Merrywood Farm, located east of Canby on South Casto Road, is a must-visit for many area residents every holiday season. But at first blush, its business model appears pretty straightforward: They grow and sell a variety of pre-cut and u-cut Christmas trees.
Well, if that’s what you think, I’m afraid you’re mistaken.
“Our motto here, is ‘We grow memories,'” explains Merrywood owner and founder William Keyser.
The memories, of course, are free, which does seem like an odd business model. But it works for William and his wife, Susan, who started Merrywood three decades ago.
“We opened 30 years ago, you know,” William says. “So, kids who used to come here for pony rides and trees are now all grown up and bringing their own kids. We love to see that.”
Whereas many area tree farms focus on the two most common Christmas tree species — noble fir and Douglas fir — Merrywood boasts an astonishing variety of species and sizes (in William’s words, from “tabletop” up to 20 feet or more).
“When we first started, we were selling Douglas fir; that’s what I had,” Williams explains. “And the first people who drove up the driveway wanted a noble fir. So after that, I started planting noble fir — and every other variety I could think of. I try to please everybody.”
With a laugh, he adds, “Sometimes, that’s hard to do.”
In Merrywood’s fields this season, you can find standard and “alpine” noble (a more natural-looking variant), Douglas fir, grand fir, sequoia and two kinds of Nordmann fir — a low-maintenance, odorless tree that is fast-growing in popularity.
“They don’t smell, so they don’t attract bugs and other stuff,” William explains. “And that can be better for people with allergies. They don’t shed needles, and they last a long time. You can put those in your house now and don’t have to worry about them till Valentine’s Day.”
William Keyser grew up in Canby, in the house that today serves as the home of Canby Music. As a young boy, he loved planting seeds and watching them grow into trees — so it’s little wonder that eventually became his full-time job.
In 1985, William and Susan were looking for a farmstead large enough to accommodate a tree farm and their two daughters’ passion for raising horses. They sold their home in hope of purchasing a property from the estate of a woman named Mary Wood, but were unexpectedly outbid.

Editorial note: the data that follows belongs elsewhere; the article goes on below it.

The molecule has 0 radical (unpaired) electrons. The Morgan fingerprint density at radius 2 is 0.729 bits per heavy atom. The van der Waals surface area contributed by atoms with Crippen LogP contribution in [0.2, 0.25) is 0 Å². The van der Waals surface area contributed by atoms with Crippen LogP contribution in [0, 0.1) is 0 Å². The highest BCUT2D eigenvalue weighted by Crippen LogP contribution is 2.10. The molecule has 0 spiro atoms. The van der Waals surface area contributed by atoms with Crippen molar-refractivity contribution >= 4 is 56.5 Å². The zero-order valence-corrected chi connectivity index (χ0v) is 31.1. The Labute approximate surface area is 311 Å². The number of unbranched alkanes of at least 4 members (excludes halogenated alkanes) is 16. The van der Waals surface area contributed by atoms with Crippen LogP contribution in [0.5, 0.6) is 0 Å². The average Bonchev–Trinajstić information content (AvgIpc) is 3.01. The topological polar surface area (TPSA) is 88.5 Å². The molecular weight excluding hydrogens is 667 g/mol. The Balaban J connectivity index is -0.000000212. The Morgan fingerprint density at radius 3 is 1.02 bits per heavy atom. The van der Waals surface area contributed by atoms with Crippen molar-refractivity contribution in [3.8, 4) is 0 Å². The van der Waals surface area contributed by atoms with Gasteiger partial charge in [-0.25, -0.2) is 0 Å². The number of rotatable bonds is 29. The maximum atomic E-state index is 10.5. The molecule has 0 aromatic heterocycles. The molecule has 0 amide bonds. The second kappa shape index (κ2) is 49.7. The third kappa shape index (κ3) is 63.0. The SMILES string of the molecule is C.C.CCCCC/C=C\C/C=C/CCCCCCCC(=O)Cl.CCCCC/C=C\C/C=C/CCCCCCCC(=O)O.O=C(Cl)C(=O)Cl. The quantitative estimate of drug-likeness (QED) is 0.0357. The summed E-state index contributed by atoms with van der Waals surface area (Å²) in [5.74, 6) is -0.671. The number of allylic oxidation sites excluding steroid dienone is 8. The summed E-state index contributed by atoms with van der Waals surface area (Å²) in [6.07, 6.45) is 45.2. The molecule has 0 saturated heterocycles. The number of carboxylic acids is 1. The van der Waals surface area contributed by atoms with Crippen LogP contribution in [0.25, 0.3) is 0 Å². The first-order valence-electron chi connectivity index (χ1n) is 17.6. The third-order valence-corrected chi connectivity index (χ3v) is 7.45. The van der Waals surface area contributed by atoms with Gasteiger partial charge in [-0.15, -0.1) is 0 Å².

Now, in a bind — “We were pretty much homeless by the end of the year,” William recalls — the Keyser stumbled across the Casto Road property, which happened to be right next door to William’s grandmother. They christened their new farm “Merrywood” — in honor of the owner of the property they didn’t buy.
Little did they know, his grandmother and her brothers and sisters had actually been born on the property that the Keysers had just purchased. The original house (which later burned) and barn buildings (which are still standing) were built by William’s great-grandfather, German immigrant F.P. Heilman, in 1907.
When Heilman died in 1907, the family lost the farm and it became a painful memory. But when William and Susan brought the good news that the property was coming back to the family after more than 50 years, she showered them with pictures and stories of the old homestead.
Many of those pictures are on display today, along with vintage equipment, signs and other artifacts, in a farm museum that now occupies much of the old barn. In the neighboring barn building is the famous Merrywood diorama scene, which William takes great pleasure in crafting anew each year.
This year’s display features a tribute to “The Singing Cowboy” himself, Gene Autry, Santa and Mrs. Claus at work in their shop, and a pioneer-era nature scene with animals, dug-out canoe and an authentic covered wagon.
Merrywood Farm is open Tuesday through Friday 10 a.m. to 4:30 p.m., and Mondays 1 to 4:30, and is located at 12328 South Casto Road. Weekend hours are 9 a.m. to 4:30 p.m. For more information, visit merrywoodfarm.com.
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